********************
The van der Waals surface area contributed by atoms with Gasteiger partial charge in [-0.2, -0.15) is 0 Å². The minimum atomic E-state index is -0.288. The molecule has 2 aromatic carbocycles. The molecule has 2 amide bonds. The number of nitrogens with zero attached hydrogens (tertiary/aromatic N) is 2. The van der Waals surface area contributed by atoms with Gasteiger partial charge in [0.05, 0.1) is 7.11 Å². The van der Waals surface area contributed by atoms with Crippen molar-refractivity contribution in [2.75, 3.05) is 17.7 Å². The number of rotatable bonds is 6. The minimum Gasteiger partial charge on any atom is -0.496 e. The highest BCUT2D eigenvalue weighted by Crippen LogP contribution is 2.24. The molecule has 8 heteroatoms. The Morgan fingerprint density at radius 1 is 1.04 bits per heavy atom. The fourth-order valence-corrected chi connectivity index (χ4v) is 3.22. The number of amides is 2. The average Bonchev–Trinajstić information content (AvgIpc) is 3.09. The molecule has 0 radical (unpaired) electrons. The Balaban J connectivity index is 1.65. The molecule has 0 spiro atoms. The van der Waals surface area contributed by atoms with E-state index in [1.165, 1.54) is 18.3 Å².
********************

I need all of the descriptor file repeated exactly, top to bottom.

The van der Waals surface area contributed by atoms with Gasteiger partial charge in [-0.2, -0.15) is 0 Å². The minimum atomic E-state index is -0.288. The molecule has 2 aromatic carbocycles. The molecule has 2 amide bonds. The number of nitrogens with zero attached hydrogens (tertiary/aromatic N) is 2. The van der Waals surface area contributed by atoms with Gasteiger partial charge in [0.05, 0.1) is 7.11 Å². The van der Waals surface area contributed by atoms with Crippen molar-refractivity contribution in [2.75, 3.05) is 17.7 Å². The number of rotatable bonds is 6. The minimum Gasteiger partial charge on any atom is -0.496 e. The highest BCUT2D eigenvalue weighted by Crippen LogP contribution is 2.24. The molecule has 8 heteroatoms. The Morgan fingerprint density at radius 1 is 1.04 bits per heavy atom. The fourth-order valence-corrected chi connectivity index (χ4v) is 3.22. The number of amides is 2. The average Bonchev–Trinajstić information content (AvgIpc) is 3.09. The molecule has 0 radical (unpaired) electrons. The Balaban J connectivity index is 1.65. The molecule has 0 spiro atoms. The van der Waals surface area contributed by atoms with E-state index in [1.165, 1.54) is 18.3 Å².